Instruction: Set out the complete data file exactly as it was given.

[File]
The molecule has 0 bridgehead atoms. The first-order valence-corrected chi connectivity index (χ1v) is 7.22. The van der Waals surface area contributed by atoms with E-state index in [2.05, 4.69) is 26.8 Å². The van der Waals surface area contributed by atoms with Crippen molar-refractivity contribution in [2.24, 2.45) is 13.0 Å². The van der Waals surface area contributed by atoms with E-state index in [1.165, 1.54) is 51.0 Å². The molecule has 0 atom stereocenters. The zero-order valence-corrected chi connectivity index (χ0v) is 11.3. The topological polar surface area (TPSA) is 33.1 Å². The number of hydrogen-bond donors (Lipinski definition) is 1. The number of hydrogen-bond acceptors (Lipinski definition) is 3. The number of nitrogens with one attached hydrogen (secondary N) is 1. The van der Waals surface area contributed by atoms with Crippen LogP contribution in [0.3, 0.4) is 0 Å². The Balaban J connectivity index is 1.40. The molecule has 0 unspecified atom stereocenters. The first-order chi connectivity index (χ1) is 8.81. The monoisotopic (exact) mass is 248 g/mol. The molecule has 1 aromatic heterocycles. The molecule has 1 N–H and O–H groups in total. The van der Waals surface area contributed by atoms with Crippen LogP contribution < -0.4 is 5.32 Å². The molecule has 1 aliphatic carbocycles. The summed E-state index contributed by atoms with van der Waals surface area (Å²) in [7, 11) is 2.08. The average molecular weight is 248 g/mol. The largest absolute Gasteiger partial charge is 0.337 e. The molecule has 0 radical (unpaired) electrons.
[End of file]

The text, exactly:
The molecule has 0 bridgehead atoms. The first-order valence-corrected chi connectivity index (χ1v) is 7.22. The van der Waals surface area contributed by atoms with E-state index in [2.05, 4.69) is 26.8 Å². The van der Waals surface area contributed by atoms with Crippen molar-refractivity contribution in [2.24, 2.45) is 13.0 Å². The van der Waals surface area contributed by atoms with E-state index in [1.165, 1.54) is 51.0 Å². The molecule has 0 atom stereocenters. The zero-order valence-corrected chi connectivity index (χ0v) is 11.3. The topological polar surface area (TPSA) is 33.1 Å². The number of hydrogen-bond donors (Lipinski definition) is 1. The number of hydrogen-bond acceptors (Lipinski definition) is 3. The number of nitrogens with one attached hydrogen (secondary N) is 1. The van der Waals surface area contributed by atoms with Crippen LogP contribution in [0.3, 0.4) is 0 Å². The Balaban J connectivity index is 1.40. The molecule has 0 unspecified atom stereocenters. The first-order chi connectivity index (χ1) is 8.81. The monoisotopic (exact) mass is 248 g/mol. The molecule has 1 aromatic heterocycles. The molecule has 1 N–H and O–H groups in total. The van der Waals surface area contributed by atoms with Crippen LogP contribution < -0.4 is 5.32 Å². The molecule has 1 aliphatic carbocycles. The summed E-state index contributed by atoms with van der Waals surface area (Å²) in [7, 11) is 2.08. The average molecular weight is 248 g/mol. The largest absolute Gasteiger partial charge is 0.337 e. The molecule has 0 radical (unpaired) electrons.